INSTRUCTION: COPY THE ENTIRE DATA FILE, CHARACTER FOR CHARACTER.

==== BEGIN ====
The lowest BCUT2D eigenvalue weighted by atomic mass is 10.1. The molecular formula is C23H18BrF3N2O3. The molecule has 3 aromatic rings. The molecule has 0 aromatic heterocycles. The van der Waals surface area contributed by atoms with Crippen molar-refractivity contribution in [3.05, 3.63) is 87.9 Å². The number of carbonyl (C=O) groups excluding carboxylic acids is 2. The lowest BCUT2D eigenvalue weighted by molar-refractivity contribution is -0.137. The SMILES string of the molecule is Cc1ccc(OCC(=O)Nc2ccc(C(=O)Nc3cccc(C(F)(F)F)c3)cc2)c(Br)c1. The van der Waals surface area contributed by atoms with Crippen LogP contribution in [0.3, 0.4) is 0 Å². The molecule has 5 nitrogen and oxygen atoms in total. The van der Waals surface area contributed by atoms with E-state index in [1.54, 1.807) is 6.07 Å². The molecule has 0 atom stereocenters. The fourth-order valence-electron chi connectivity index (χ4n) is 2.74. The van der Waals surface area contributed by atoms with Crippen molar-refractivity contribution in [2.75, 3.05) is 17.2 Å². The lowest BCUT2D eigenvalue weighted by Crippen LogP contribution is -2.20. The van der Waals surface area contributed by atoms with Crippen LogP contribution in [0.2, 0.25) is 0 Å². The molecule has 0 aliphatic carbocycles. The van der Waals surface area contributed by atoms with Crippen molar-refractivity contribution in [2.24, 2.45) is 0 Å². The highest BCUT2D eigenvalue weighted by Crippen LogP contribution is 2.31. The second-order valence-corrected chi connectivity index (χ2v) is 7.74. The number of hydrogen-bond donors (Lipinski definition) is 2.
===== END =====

The lowest BCUT2D eigenvalue weighted by atomic mass is 10.1. The molecular formula is C23H18BrF3N2O3. The molecule has 3 aromatic rings. The molecule has 0 aromatic heterocycles. The van der Waals surface area contributed by atoms with Crippen molar-refractivity contribution in [3.05, 3.63) is 87.9 Å². The number of carbonyl (C=O) groups excluding carboxylic acids is 2. The lowest BCUT2D eigenvalue weighted by molar-refractivity contribution is -0.137. The SMILES string of the molecule is Cc1ccc(OCC(=O)Nc2ccc(C(=O)Nc3cccc(C(F)(F)F)c3)cc2)c(Br)c1. The van der Waals surface area contributed by atoms with Crippen LogP contribution in [0.3, 0.4) is 0 Å². The molecule has 5 nitrogen and oxygen atoms in total. The van der Waals surface area contributed by atoms with E-state index in [1.54, 1.807) is 6.07 Å². The molecule has 0 atom stereocenters. The fourth-order valence-electron chi connectivity index (χ4n) is 2.74. The van der Waals surface area contributed by atoms with Crippen molar-refractivity contribution in [2.75, 3.05) is 17.2 Å². The lowest BCUT2D eigenvalue weighted by Crippen LogP contribution is -2.20. The van der Waals surface area contributed by atoms with Crippen LogP contribution in [0.2, 0.25) is 0 Å². The molecule has 0 aliphatic carbocycles. The van der Waals surface area contributed by atoms with Crippen molar-refractivity contribution in [2.24, 2.45) is 0 Å². The highest BCUT2D eigenvalue weighted by Crippen LogP contribution is 2.31. The second-order valence-corrected chi connectivity index (χ2v) is 7.74. The number of hydrogen-bond donors (Lipinski definition) is 2.